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Prayers for all 3 years of the lectionary cycle.

Year A  October 18, 2011
Year B  October 18, 2011
Year C  October 18, 2011
 
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2014 Theological Reading Challenge: The Augsburg Confession

by Sarah Wilson — October 20, 2014

If you are a Lutheran, you need to read the Augsburg Confession at least once in your life. If you are a Lutheran pastor, you need to read the Augsburg Confession way more than once in your life. For this document, along with the Small Catechism (which all Lutherans are supposed to get in confirmation, whether as students or teachers), are the confessional foundation of every Lutheran church in the world. To be a Lutheran church means, at a minimum, to commit to the teaching of the Augsburg Confession and the Small Catechism...

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2014 Theological Reading Challenge: Luther’s Letters

by Sarah Wilson — October 13, 2014

As with the Summa Theologica, there is no need to conquer the entire vast terrain of Luther’s letters! A remarkable number of them are collected in the German Weimarer Ausgabe. Three volumes of Luther’s Works in English are dedicated to a selection of them; a still more selective selection can be found in Theodore Tappert’s Luther: Letters of Spiritual Counsel; but the sum total of Luther letters that has survived is in the neighborhood of 2580! As he said already in 1516, “I nearly need two copyists or secretaries. All day long I do almost nothing else than write letters!”...

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Learning Luther: October

by Paul R. Hinlicky — October 06, 2014

The charm of this treatise is that in it Luther sets forth his theology in a series of engaging images and motifs without the polemical vitriol that characterizes his writings after his excommunication. By then he drew the dire conclusion that if the pope in Rome had condemned his theology, manifestly drawn from Paul and Augustine, the papacy had condemned Christian doctrine itself and must be the long-prophesied Antichrist taking its seat in the temple of God. Luther, unhappily, further concluded that one must fight fire with fire: verbal violence was permitted in apocalyptic warfare, following the examples of the Lord (Matthew 23, John 8:39-47) and of his apostle (Philippians 3:2). Neither conclusion served Luther, or Luther’s theology, well into the future. Luther’s resort to verbal violence, which he actually justified as the Christian alternative to physical violence, certainly stands today as an obstacle in the way of our appropriation of him as a teacher of the ecumenical church. Thankfully, then, this treatise on Christian freedom comes from a time before the turn to the rhetorical violence of apocalyptic warfare...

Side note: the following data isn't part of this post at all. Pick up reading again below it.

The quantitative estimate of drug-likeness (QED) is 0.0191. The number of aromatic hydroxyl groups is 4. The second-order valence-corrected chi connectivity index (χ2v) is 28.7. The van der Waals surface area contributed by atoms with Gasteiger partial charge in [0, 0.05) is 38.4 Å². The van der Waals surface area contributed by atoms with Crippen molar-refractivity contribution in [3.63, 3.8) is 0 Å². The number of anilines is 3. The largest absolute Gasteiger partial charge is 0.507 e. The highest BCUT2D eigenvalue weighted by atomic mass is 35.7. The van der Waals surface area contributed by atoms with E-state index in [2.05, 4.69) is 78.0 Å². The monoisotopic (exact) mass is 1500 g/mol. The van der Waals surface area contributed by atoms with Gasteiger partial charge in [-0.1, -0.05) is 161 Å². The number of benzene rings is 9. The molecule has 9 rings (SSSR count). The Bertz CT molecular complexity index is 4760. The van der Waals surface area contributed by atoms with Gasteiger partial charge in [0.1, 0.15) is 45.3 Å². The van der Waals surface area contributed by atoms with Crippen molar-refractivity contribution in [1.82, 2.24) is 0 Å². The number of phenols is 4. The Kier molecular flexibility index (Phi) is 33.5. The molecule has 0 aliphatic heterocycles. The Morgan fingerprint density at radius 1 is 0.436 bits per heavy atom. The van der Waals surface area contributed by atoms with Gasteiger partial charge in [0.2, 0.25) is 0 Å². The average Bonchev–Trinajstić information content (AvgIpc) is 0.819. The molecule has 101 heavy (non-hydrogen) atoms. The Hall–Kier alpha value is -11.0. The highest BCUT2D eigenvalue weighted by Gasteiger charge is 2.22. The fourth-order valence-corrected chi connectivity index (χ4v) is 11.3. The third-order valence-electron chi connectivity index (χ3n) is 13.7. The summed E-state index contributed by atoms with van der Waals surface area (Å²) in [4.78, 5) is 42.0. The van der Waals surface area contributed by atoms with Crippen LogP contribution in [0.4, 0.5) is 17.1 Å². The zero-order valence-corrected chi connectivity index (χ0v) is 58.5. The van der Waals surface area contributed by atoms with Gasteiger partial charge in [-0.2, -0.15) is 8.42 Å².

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2014 Theological Reading Challenge: Dante’s “Paradise”

by Sarah Wilson — September 29, 2014

Ardent participants in this year’s Theological Reading Challenge will have noticed that we have not zero, not even just one, but two poets included in our list this year. Despite the great quantities of poetry scattered all over the Bible—from Miriam’s early hymn of victory to the Psalms to the kenosis hymn of Philippians 2 to the eternal praises of Revelation—poetry is not considered respectable theology these days. In fact, if you were to read the vast majority of published theology today, you might reasonably come to the conclusion that poetic diction and stylistic eloquence were undesirable if not outright anathema. Poetry as inherent heresy: we’ve come a long way since the canon closed...

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Theological Reading Challenge 2014: Thomas Aquinas’s Summa Theologica

by Sarah Wilson — September 15, 2014

Don’t be daunted! The Reading Challenge does not expect you to read every word of the Summa Theologica. Chances are not many people ever have, aside from Thomas scholars (and maybe not even all of them—there’s an awful lot of Summa). The pleasure of the Summa is not in plowing straight through it but in dropping in for regular visits. Thomas’s goal was to cover everything under the sun related to God, creation, human nature, Jesus Christ, and the sacraments. He probably came as close as anyone in Christian ever has to doing so. “Comprehensive” is the best word to describe his magnum opus...

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Now in Print

Fall 2014


Fall 2014 cover

In this issue:

Teaching Redeemed
Sexuality to Youth

St. Hans Nielsen Hauge

The Past, Present, and
Future of American
Lutheran Bishops

The Numismatic Luther

Prosperity Identified,
Dissected, & Reconfigured

Debating the Lectionaries

...and much, much more!

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